Due to his strategic location and dynamic personality, he became a very influential figure in the development and evolution of Hapkido. He was the instructor of many Hapkido practitioners who later become very famous masters of the art and spread Hapkido across the world. These students include: Grandmaster Kwon, Tae Mon (one of his first students and a man who helped introduce Hapkido to the United States ), Grandmaster Myung, Jae Nam, Grandmaster Choi, Sea Oh, and Grandmaster Han, Bong Soo -- to name just a few. As such, Ji has done more to expand upon the original system of Hapkido and to promote the art around the world than any other individual. There is more direct and indirect student of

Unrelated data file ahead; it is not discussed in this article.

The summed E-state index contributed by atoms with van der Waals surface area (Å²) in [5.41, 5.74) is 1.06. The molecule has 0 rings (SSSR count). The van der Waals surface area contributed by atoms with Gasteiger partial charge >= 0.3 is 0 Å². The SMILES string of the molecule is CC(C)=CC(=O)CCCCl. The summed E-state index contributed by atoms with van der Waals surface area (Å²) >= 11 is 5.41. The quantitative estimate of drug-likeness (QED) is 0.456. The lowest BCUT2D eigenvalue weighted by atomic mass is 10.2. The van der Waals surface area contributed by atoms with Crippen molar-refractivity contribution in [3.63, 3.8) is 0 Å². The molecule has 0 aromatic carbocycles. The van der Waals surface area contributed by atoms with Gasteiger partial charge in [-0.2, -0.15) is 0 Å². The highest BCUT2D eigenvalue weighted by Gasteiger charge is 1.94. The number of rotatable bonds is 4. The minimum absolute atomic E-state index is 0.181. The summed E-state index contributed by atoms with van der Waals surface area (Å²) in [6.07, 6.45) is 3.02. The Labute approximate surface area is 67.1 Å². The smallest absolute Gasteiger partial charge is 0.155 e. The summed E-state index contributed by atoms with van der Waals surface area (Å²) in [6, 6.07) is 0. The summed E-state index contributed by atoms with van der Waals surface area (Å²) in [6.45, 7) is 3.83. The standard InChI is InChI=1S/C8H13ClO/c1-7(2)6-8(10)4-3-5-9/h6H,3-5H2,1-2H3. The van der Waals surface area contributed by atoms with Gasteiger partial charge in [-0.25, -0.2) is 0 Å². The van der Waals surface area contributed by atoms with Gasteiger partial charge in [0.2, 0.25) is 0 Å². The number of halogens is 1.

Ji, Han Jae's style of Hapkido than any other Hapkido instructor in history. Several of his original students no longer wish to be associated with him, however, due to differing personal ideologies. Thus, many Korean instructors no longer reference him as the source of their knowledge. Instead, they claim they studied directly from Yong Shul Choi - though this is factually not the case. Some studied with Ji then with Choi but only recognize Choi for political gain.
In 1961, Kim, Yong Jin who opened the Oh Ji Kwan School of Hapkido, joined Grandmaster Ji in Seoul . Soon after that, Kim, Moo Hong established Sin Moo Kwan Hapkido.
In 1967 Grandmaster Ji initiated the use of the eagle as the logo for Hapkido. Later that same year, the first textbook on Hapkido was written by Hapkido Masters: Nyung, Kwan Shik and Kim, Jong Tek.